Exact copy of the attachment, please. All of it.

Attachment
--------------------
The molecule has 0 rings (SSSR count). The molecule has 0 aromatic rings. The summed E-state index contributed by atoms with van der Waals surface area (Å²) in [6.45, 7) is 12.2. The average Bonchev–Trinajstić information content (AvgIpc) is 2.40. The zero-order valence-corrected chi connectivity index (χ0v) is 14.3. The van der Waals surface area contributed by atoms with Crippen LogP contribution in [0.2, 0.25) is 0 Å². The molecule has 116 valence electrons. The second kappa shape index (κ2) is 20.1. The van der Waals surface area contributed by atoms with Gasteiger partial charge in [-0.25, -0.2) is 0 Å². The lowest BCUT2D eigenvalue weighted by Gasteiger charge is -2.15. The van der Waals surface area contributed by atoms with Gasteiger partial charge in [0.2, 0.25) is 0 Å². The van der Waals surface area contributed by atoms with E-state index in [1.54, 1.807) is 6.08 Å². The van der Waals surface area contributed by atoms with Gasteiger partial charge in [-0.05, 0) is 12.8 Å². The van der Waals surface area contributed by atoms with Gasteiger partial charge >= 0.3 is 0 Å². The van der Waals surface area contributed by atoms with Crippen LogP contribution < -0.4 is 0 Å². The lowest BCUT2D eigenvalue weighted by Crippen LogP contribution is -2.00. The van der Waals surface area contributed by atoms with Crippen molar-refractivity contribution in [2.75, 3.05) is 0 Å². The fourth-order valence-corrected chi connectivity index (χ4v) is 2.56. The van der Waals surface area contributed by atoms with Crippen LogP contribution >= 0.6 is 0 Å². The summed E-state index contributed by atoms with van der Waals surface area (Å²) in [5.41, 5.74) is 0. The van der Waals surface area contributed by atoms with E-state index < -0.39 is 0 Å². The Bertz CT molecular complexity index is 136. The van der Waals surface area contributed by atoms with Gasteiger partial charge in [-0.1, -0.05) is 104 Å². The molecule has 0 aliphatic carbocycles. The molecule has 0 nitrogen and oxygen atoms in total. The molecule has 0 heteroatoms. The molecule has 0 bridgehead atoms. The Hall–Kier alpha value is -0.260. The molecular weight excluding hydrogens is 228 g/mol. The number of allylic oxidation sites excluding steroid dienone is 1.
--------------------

The molecule has 0 rings (SSSR count). The molecule has 0 aromatic rings. The summed E-state index contributed by atoms with van der Waals surface area (Å²) in [6.45, 7) is 12.2. The average Bonchev–Trinajstić information content (AvgIpc) is 2.40. The zero-order valence-corrected chi connectivity index (χ0v) is 14.3. The van der Waals surface area contributed by atoms with Crippen LogP contribution in [0.2, 0.25) is 0 Å². The molecule has 116 valence electrons. The second kappa shape index (κ2) is 20.1. The van der Waals surface area contributed by atoms with Gasteiger partial charge in [-0.25, -0.2) is 0 Å². The lowest BCUT2D eigenvalue weighted by Gasteiger charge is -2.15. The van der Waals surface area contributed by atoms with Gasteiger partial charge in [0.2, 0.25) is 0 Å². The van der Waals surface area contributed by atoms with E-state index in [1.54, 1.807) is 6.08 Å². The van der Waals surface area contributed by atoms with Gasteiger partial charge in [-0.05, 0) is 12.8 Å². The van der Waals surface area contributed by atoms with Gasteiger partial charge >= 0.3 is 0 Å². The van der Waals surface area contributed by atoms with Crippen LogP contribution < -0.4 is 0 Å². The lowest BCUT2D eigenvalue weighted by Crippen LogP contribution is -2.00. The van der Waals surface area contributed by atoms with Crippen molar-refractivity contribution in [2.75, 3.05) is 0 Å². The fourth-order valence-corrected chi connectivity index (χ4v) is 2.56. The van der Waals surface area contributed by atoms with Crippen LogP contribution >= 0.6 is 0 Å². The summed E-state index contributed by atoms with van der Waals surface area (Å²) in [5.41, 5.74) is 0. The van der Waals surface area contributed by atoms with E-state index < -0.39 is 0 Å². The Bertz CT molecular complexity index is 136. The van der Waals surface area contributed by atoms with Gasteiger partial charge in [-0.1, -0.05) is 104 Å². The molecule has 0 aliphatic carbocycles. The molecule has 0 nitrogen and oxygen atoms in total. The molecule has 0 heteroatoms. The molecule has 0 bridgehead atoms. The Hall–Kier alpha value is -0.260. The molecular weight excluding hydrogens is 228 g/mol. The number of allylic oxidation sites excluding steroid dienone is 1.